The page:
At a4u in London I’m talking on a panel called “Beyond Link Bait: Gaining Authoritive Links From Trusted Site“. It’s a great name for the session and something I can take no credit for!
On the panel I’m going to be talking about much-maligned back link analysis, and though the session might sound a little ‘anti-link bait’ I think there’s plenty of reasons why link bait gets a lot coverage. The problem is I think most people don’t realise how to do it right.
The difficulty most people have when they attempt to produce link bait in it’s various forms, is that they tend to concentrate too much on the idea of the piece and attracting attention to it, but often neglect the fundamental of issue of who is going to do the linking.
That’s a mistake I do my best to avoid, and it’s why I use an approach I somewhat over-dramatically call ‘laser-targeted link bait’. This is where content is produced with the intention of building specific links and avoiding the pervasive and pernicious idea that if it garners attention that guarentees that it will get the right links.
But how do you go about producing ‘laser targeted link bait’?
Know your audience before you put pen to paper
Before you write any piece of bait you need to know exactly who you want to see it, and who you want to link to it. ‘People who have a blog’ is probably too vague, you need to identify a really specific group of people. I’m talking a group like ‘careers advisors at universities in the UK who offer a maths degree course’ or ‘hobby website owners who have a website about their village which they’ve owned since 1998 and built in FrontPage and only update it once a month’
If possible I’d reccomend having the name and email address of the people you are targetting before writing. The more you understand that audience the more effective your piece will be successful and get a link.
Know the tone and style of the websites who you want a link from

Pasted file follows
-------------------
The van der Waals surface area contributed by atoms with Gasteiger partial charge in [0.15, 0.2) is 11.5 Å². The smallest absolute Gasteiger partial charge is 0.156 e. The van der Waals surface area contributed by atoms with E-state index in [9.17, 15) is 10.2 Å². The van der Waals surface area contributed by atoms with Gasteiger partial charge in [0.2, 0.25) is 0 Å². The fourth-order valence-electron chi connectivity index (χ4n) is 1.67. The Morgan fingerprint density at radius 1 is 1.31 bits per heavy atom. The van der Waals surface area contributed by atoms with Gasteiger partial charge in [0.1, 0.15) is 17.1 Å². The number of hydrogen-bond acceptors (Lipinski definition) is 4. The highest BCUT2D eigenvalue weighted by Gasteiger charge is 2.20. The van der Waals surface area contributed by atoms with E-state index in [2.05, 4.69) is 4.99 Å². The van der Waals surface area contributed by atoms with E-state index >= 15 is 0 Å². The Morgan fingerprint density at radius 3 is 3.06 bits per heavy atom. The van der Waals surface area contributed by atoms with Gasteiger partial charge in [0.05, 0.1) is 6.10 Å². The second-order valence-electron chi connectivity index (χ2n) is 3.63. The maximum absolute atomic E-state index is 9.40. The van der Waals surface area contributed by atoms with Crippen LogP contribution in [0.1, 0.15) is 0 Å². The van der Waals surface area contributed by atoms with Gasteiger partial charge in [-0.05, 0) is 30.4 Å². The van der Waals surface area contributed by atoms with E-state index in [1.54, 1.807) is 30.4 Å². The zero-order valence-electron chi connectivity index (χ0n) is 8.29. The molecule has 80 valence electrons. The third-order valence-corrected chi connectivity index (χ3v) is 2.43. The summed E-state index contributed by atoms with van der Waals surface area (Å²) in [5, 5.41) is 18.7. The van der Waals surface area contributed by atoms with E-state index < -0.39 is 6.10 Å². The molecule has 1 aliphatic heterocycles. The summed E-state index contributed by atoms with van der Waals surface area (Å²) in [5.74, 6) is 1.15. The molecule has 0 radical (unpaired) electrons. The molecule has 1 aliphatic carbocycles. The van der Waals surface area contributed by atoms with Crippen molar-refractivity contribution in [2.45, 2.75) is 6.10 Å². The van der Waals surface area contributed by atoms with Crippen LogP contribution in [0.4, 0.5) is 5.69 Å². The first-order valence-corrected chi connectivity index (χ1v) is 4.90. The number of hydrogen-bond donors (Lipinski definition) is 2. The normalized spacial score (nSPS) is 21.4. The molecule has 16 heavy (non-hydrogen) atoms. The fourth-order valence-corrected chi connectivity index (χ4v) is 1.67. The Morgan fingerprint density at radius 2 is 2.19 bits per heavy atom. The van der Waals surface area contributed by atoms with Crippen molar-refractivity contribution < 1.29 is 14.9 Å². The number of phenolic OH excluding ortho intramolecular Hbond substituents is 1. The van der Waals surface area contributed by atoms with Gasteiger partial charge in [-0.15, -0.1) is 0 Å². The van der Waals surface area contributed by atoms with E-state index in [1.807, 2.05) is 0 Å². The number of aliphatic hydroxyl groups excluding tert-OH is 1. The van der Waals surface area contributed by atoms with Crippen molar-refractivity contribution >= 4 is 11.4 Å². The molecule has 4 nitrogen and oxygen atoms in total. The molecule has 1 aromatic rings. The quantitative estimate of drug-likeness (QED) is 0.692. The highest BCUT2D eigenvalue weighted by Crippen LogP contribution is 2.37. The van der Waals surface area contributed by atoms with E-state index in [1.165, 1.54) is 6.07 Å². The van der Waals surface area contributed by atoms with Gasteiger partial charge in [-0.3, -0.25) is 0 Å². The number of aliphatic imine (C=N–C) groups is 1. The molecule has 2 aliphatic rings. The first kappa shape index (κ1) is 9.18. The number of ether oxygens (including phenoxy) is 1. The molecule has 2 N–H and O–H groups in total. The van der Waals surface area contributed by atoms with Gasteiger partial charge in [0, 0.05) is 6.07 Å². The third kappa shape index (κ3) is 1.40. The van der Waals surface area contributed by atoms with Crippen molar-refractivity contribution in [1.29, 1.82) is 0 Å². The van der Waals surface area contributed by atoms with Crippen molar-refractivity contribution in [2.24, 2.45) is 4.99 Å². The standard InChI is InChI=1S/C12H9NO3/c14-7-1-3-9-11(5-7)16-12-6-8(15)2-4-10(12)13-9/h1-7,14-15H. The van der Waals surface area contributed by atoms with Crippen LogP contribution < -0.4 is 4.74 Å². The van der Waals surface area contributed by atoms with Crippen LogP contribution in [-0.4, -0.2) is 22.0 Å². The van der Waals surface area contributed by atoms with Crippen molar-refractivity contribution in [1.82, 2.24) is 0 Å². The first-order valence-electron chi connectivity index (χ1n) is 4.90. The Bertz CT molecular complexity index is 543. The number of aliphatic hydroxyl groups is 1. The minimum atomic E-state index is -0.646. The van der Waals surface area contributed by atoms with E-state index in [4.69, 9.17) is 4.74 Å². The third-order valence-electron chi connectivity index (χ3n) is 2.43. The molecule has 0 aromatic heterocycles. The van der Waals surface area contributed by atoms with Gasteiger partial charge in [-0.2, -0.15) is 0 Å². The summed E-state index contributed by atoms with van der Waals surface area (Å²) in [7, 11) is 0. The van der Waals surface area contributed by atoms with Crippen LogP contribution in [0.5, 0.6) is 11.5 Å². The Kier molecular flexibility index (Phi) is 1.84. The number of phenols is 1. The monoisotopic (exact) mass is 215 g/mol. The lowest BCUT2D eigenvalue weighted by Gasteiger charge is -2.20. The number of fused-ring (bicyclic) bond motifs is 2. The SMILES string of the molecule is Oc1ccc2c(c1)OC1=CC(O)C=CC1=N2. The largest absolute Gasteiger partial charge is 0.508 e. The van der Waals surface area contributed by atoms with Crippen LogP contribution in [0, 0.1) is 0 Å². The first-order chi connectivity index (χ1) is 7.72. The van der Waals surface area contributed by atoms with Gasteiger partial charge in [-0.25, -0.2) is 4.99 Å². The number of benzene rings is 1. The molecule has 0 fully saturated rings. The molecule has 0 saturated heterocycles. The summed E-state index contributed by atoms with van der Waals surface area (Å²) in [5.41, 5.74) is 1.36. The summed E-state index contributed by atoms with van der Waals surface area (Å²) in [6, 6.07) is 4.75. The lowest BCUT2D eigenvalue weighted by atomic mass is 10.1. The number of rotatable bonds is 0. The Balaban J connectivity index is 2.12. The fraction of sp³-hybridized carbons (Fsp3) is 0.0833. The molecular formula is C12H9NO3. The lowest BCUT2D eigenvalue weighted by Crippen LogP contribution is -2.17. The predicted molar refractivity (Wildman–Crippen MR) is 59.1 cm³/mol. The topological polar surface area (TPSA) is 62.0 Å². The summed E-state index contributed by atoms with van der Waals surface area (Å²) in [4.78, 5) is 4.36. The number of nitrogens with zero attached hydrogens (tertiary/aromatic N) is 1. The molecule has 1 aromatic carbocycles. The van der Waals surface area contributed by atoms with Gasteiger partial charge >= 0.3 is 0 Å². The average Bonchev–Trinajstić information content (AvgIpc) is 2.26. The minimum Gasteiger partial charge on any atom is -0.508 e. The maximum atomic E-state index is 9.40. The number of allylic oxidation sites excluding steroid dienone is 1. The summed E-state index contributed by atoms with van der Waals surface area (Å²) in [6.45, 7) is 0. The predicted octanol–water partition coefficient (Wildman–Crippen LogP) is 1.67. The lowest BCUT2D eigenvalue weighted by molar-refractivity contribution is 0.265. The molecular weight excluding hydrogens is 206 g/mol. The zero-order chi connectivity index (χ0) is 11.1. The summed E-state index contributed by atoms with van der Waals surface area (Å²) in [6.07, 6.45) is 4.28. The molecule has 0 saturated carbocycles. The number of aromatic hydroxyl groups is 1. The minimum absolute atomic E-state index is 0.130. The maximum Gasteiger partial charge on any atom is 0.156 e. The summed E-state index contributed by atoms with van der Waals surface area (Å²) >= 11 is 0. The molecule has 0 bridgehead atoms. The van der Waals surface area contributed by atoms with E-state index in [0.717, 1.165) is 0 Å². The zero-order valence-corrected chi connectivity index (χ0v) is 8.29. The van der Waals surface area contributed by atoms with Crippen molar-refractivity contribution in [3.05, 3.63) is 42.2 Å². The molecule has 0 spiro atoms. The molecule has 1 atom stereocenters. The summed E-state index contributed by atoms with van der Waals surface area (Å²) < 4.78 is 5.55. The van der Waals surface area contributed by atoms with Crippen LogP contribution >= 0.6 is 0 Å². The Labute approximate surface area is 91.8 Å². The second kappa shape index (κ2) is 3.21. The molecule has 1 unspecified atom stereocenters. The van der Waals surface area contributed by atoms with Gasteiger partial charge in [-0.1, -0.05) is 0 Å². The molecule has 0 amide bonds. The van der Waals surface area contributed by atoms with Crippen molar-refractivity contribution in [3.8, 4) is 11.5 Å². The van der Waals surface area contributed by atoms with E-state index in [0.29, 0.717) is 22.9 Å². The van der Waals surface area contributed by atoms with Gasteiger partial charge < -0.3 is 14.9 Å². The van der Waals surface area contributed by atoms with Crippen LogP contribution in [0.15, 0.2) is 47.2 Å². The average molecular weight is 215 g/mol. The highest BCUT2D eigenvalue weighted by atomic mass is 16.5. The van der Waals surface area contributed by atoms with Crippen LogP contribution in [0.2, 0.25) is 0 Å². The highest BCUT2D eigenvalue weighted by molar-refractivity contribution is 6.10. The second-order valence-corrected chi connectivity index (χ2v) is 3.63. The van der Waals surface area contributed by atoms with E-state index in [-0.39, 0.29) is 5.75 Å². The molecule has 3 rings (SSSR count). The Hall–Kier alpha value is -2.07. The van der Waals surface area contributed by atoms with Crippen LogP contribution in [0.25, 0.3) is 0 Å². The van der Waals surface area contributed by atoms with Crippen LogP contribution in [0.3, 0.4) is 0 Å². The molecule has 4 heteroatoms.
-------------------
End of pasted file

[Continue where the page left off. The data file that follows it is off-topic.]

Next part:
On top of knowing the websites which you are hoping for a link from, it can also be very important to try to construct the piece of link bait in a style which compliments them. Researching the websites will help you to understand the language, tone of voice and vocabularly to use. The transition from the website to your page to be as subtle as possible, if the change in writing style is too jarring why would they want to link to your piece?
Know the website’s content gaps
How do you come up with ideas for content? I look at the sites I want links from, find their content gaps, fulfil their needs exactly and then let them know. Do them a favour. If you repeat the content they already have or create something which doesn’t fit with the content of their site it’s going to be a right pain to get them to link.
Know what have they linked to in the past
Different webmasters or bloggers will link out to different types of sites.
Do they only link to websites with lots of pictures?
Or do they only link to household name websites?
Understanding who a website has linked to before will enable you to tailor your content even more effectively and it might make you realise you’re barking up the wrong tree altogether
Consider approaching webmasters and bloggers before you start writing
It may be shifting the standard style of baiting links a little, but consider contacting someone before even writing a word.
Tell them you’re putting the finishing touches to something they might be interested in, and ask if you could get their feedback because you value their opinion. If none of the prospects respond you won’t waste your time writing a page that’ll never see the light of day.
And its a much more gentle approah than ‘I Wrote Something – You Link’